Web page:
that sounds fantastic! The lack of need for an A&P annual aside is a big plus as well, I love working on cars, so in theory I should love working on planes had I ever been allowed to do it!
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Old January 13th, 2013, 04:47 PM
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Re: Buying an aeronca champ or j3?

I've flown, owned, and worked on Champs, Cubs, Taylorcraft,
Luscombe, Citabria's, and Cessna 140's.
All great airplanes, find the nicest one that's close.
My C85 Vagabond costs me $700.00 a year for insurance,
$760.00 for hangar, and parts for the annual under $100.00.
I do my own annuals. 5 gallons of gas an hour and a whole lot of fun.
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Old January 13th, 2013, 04:54 PM
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Re: Buying an aeronca champ or j3?

I've flown most of the planes mentioned in this thread. The Cub is the most fun for local flying, it just is. The Champ is a close second, and has the advantage of being soloed from the front seat.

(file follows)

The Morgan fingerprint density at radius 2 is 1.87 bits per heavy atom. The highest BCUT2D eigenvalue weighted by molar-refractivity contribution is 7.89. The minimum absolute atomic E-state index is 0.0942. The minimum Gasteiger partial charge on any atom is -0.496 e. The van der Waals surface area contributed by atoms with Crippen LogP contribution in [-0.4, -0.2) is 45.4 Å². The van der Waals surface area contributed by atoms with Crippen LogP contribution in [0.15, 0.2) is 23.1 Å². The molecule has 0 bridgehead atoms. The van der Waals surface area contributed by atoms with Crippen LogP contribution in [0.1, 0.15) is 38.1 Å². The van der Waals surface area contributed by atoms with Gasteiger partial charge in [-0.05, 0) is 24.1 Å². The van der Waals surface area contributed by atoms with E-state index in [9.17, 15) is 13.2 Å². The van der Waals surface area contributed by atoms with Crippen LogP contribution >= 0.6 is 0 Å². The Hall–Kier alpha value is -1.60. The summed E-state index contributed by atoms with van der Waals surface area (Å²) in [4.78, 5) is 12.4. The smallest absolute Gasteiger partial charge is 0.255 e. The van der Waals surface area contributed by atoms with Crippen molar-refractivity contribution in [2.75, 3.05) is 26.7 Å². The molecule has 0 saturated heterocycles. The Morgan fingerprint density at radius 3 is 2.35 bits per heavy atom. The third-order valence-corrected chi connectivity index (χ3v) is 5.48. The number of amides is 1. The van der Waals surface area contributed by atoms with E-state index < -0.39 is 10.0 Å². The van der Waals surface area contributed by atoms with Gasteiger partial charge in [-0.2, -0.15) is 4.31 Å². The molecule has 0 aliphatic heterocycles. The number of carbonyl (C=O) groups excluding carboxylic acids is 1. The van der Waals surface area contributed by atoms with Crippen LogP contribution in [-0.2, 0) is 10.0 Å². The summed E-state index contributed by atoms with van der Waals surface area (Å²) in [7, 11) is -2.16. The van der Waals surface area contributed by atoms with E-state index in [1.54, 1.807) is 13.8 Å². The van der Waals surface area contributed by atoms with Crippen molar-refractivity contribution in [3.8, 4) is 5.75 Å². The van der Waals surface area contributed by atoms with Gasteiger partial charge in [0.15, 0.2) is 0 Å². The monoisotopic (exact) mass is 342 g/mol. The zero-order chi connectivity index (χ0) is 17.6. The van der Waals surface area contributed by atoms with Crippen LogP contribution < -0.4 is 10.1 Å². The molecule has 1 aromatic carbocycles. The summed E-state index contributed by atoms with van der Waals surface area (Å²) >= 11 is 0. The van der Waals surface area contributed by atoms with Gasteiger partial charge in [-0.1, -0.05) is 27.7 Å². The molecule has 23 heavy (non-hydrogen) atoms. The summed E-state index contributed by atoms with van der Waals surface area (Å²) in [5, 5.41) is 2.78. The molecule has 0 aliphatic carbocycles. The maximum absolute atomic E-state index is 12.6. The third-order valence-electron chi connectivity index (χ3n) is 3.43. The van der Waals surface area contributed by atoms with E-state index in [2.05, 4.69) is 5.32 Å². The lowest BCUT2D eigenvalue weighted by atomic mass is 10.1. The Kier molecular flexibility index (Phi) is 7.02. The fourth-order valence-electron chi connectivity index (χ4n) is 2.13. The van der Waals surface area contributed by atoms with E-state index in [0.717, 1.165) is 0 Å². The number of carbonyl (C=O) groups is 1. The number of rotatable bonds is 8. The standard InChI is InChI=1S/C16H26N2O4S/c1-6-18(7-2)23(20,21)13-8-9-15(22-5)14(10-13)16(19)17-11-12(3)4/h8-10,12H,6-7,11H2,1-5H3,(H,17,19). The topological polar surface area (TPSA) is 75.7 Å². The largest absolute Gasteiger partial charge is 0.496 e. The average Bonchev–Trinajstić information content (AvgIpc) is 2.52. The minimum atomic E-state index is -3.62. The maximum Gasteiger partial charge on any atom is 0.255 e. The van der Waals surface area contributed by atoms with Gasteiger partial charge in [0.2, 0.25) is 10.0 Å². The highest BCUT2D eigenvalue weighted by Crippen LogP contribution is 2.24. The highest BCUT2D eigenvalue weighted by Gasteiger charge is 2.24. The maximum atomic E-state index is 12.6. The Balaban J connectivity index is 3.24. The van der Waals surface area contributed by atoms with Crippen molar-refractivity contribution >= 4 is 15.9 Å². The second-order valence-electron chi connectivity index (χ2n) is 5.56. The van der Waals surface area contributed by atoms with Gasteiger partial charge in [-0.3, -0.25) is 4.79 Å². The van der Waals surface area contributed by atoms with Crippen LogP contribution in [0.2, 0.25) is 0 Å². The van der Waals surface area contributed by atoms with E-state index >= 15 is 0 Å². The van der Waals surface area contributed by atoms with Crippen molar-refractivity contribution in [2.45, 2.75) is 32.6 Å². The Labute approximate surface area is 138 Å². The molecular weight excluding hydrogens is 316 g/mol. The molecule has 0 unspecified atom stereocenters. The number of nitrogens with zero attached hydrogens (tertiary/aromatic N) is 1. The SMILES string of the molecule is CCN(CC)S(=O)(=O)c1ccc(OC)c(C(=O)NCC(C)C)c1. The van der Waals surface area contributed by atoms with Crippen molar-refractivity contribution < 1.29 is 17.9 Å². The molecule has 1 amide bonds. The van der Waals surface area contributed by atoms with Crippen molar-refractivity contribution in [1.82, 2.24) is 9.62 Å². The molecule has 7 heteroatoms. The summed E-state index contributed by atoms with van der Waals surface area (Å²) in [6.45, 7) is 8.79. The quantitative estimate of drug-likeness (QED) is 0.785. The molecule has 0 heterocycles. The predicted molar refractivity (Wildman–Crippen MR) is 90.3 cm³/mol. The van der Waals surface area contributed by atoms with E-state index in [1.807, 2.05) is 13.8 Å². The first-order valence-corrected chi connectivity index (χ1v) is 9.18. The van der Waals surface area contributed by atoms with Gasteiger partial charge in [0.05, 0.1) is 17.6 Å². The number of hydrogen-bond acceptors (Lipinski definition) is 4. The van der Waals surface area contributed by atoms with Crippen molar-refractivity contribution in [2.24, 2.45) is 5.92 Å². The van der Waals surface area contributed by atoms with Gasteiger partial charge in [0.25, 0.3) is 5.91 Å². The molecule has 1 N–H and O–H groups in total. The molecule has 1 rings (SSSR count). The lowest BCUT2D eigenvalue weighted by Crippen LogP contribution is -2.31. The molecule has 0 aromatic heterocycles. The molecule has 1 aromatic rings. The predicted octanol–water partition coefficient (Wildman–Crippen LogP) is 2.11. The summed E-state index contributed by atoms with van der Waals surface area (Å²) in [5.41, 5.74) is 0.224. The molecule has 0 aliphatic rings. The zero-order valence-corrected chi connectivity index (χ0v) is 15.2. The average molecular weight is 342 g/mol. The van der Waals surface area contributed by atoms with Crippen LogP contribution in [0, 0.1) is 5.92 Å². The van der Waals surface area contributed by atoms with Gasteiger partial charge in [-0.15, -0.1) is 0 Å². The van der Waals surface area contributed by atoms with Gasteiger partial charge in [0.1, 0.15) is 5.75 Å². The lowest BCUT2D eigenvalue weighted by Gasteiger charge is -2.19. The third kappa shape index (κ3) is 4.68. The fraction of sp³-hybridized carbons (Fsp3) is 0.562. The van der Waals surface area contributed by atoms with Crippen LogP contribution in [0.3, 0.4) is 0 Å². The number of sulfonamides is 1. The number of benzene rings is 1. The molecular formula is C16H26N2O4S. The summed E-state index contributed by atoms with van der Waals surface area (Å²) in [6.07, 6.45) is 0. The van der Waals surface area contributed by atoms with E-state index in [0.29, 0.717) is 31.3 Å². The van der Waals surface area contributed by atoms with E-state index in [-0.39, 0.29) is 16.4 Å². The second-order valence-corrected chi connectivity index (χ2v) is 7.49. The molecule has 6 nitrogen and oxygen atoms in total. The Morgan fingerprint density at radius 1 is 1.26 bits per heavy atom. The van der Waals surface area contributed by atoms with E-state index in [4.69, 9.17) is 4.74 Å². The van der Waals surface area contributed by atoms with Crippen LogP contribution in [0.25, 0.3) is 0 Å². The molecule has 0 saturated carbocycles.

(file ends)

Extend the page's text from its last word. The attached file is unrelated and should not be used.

The Taylorcraft suffers from side-by-side seating and control wheels. It's a sweet flyer though.

Luscombes are ground loops waiting to happen, and very crowded.

I'd go with either a Cub or a Champ, the Champ will probably be a bit cheaper.

Edited to add: I have not flown an L-2 Taylorcraft, but if has tandem seats and flies as nice as the side-by-side TCraft then that would be an awesome airplane.

Last edited by JimNtexas; January 13th, 2013 at 04:58 PM.
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Old January 13th, 2013, 05:08 PM
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Re: Buying an aeronca champ or j3?

Based on my shopping, you pay a premium for a Cub - at least $10K to $15K compared to some of the other aircraft mentioned.

Typically, LSA goes for more than similar not LSA aircraft so you can get more airplane for the dollar if you are willing to go with a Cessna 150/152. I have not checked Cessna 120/140 prices recently.

If you don't need a certificated aircraft there are lots of E-AB options in the same speed / capacity range - Avid Flyer and the various clones spring to mind (like Kitfox or Merlin GT (what I own)). You should be able to pick something up for on the order of $25K. Less if you are willing to go with a two stroke (I'm not, fwiw). Preceptor Ultra Pup seems to be a nice design but the original company is quite defunct.

No electric may seem romantic, but personally I find a starter to be convenient. I haven't been impressed with the hand held radio plugged into a portable intercom arrangements that I have seen.
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Old January 13th, 2013, 06:53 PM
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Re: Buying an aeronca champ or j3?